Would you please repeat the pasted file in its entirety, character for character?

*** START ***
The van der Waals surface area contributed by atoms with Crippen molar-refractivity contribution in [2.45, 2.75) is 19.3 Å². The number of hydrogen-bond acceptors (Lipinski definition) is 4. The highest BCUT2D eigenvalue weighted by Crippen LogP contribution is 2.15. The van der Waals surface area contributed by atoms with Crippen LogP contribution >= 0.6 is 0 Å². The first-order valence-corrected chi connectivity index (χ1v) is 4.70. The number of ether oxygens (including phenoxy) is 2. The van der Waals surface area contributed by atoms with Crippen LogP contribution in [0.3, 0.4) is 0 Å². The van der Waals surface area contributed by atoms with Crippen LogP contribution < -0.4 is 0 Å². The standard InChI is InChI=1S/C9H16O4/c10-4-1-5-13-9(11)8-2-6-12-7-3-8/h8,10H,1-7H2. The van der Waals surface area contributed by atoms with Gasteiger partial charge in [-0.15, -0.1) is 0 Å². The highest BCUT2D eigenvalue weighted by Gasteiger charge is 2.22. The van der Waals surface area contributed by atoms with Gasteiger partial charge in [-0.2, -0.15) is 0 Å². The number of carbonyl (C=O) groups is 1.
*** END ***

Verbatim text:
The van der Waals surface area contributed by atoms with Crippen molar-refractivity contribution in [2.45, 2.75) is 19.3 Å². The number of hydrogen-bond acceptors (Lipinski definition) is 4. The highest BCUT2D eigenvalue weighted by Crippen LogP contribution is 2.15. The van der Waals surface area contributed by atoms with Crippen LogP contribution >= 0.6 is 0 Å². The first-order valence-corrected chi connectivity index (χ1v) is 4.70. The number of ether oxygens (including phenoxy) is 2. The van der Waals surface area contributed by atoms with Crippen LogP contribution in [0.3, 0.4) is 0 Å². The van der Waals surface area contributed by atoms with Crippen LogP contribution < -0.4 is 0 Å². The standard InChI is InChI=1S/C9H16O4/c10-4-1-5-13-9(11)8-2-6-12-7-3-8/h8,10H,1-7H2. The van der Waals surface area contributed by atoms with Gasteiger partial charge in [-0.15, -0.1) is 0 Å². The highest BCUT2D eigenvalue weighted by Gasteiger charge is 2.22. The van der Waals surface area contributed by atoms with Gasteiger partial charge in [-0.2, -0.15) is 0 Å². The number of carbonyl (C=O) groups is 1.